Conservation Easements Protect 1,000 Acres from Financial and Development Threats

When Brenda and Moyler Pond protected more than 1,000 acres on their family farms through conservation easements, they had two very good reasons for doing so.  Two proposed industrial and transportation development projects – both now set aside – had made them feel their farms were under threat, and the benefits of placing the easements offered a financial planning alternative to possibly selling land.

Wheat plants in a field

Wheat, planted late last fall, is green and growing even in mid-February. (Conservation Partners Photo by Sherri Tombarge)

The two farms, more than 630 acres in Surry County, Virginia, inherited by Moyler Pond and more than 430 in nearby Sussex County inherited by Brenda Pond, are located near Dendron, which looked for a while as though it would become the location of a 1,500-megawatt power station – the largest coal-fired power plant in Virginia, had it become a reality. More recently, a Virginia Department of Transportation proposal to build a four-lane Route 460 bypass – eventually deemed too costly – would have been disturbingly close by.

With easements now protecting their farms, the Ponds feel more comfortable.  “It will make it a lot more difficult,” said Brenda, for these kinds of projects to threaten their land.

A longleaf pine branch

The Ponds have planted 18 acres of native, slow-growing longleaf pines, part of an effort to restore the species, which once covered more than a million acres in Virginia. (Conservation Partners Photo by Sherri Tombarge)

A conservation easement is an agreement the landowner crafts with a partner agency – in this case the Virginia Outdoors Foundation – that protects the conservation values of the land while allowing the building of certain additional structures that will contribute to its value as a working farm.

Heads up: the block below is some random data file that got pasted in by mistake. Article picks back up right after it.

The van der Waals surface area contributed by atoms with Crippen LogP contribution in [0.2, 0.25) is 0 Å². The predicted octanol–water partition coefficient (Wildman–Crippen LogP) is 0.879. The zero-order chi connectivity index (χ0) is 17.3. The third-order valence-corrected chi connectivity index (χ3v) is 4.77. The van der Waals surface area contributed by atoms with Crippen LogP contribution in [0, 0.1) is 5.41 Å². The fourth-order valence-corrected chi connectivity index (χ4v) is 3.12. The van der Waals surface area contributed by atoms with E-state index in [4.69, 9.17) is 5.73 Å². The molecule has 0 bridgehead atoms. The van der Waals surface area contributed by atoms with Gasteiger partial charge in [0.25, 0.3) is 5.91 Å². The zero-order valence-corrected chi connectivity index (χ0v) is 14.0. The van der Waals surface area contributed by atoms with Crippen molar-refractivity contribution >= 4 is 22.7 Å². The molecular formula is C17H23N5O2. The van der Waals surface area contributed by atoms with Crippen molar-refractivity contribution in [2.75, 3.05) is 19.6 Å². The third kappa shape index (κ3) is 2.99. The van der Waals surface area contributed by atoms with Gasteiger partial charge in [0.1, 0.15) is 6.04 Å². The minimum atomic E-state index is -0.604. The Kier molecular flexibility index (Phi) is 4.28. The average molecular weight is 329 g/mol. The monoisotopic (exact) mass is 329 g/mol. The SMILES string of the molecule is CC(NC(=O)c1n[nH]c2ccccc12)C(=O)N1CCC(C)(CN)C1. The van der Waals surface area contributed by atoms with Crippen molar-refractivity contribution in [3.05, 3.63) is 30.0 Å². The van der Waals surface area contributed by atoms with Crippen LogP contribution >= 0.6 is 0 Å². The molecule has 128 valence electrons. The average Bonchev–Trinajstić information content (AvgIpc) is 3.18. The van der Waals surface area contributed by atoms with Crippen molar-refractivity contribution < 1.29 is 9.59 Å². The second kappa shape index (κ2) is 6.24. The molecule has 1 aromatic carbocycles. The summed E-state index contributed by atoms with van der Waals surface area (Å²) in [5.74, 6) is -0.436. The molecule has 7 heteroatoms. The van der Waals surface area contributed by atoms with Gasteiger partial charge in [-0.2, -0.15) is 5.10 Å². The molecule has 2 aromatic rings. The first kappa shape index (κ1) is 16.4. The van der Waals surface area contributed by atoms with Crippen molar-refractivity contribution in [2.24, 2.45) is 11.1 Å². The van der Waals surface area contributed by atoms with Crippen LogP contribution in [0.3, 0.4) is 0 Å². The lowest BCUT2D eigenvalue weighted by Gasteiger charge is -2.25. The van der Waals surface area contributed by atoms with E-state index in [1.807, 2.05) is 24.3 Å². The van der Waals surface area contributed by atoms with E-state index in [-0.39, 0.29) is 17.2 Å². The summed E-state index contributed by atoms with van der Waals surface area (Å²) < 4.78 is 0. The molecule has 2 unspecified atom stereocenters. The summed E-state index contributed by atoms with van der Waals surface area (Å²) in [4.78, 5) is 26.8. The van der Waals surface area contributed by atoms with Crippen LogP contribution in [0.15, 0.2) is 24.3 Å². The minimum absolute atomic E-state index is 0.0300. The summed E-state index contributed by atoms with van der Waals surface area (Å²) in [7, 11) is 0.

The Ponds grow peanuts, cotton, corn, soybeans, wheat, and rye, and like many family farmers across the nation, Moyler has found that “disaster years,” as he calls them, are a real, abiding threat.  Those years caused Moyler, like many others, to borrow from the government, loans that he needed to repay either by selling farmland or finding another way.

The conservation easement was that other way.

Conservation easements, which may be treated as charitable contributions, can generate significant tax benefits, including transferable state income tax credits that may be sold for cash, cash that can be used to clear debt, allowing farmers to continue to farm, passing that way of life on to coming generations.  The Ponds’ son, Eddie, who lives with his family in the farm’s historic home place, now works the farm full time.

Large tree in front of two white buildings

The Ponds’ farms feature a number of historic buildings, including the one-room schoolhouse at left. (Conservation Partners Photo by Sherri Tombarge)

Creating a conservation easement can be a long process requiring the work of a range of professionals.  In fact, for the Ponds, an earlier round of planning for an easement had to be aborted because of complications. This time, though, Conservation Partners was there to coordinate the work until it was complete and their benefits secured.

“Conservation Partners made it easier,” said Brenda.  “They had the expertise to see that it could be completed.”

“I really appreciate Taylor Cole [Conservation Partners’s Director of Landowner Services],” added Moyler.  “He knew the right people to go to to move this thing along.”

To talk with Conservation Partners about protecting your land, contact us at 540-464-1899 or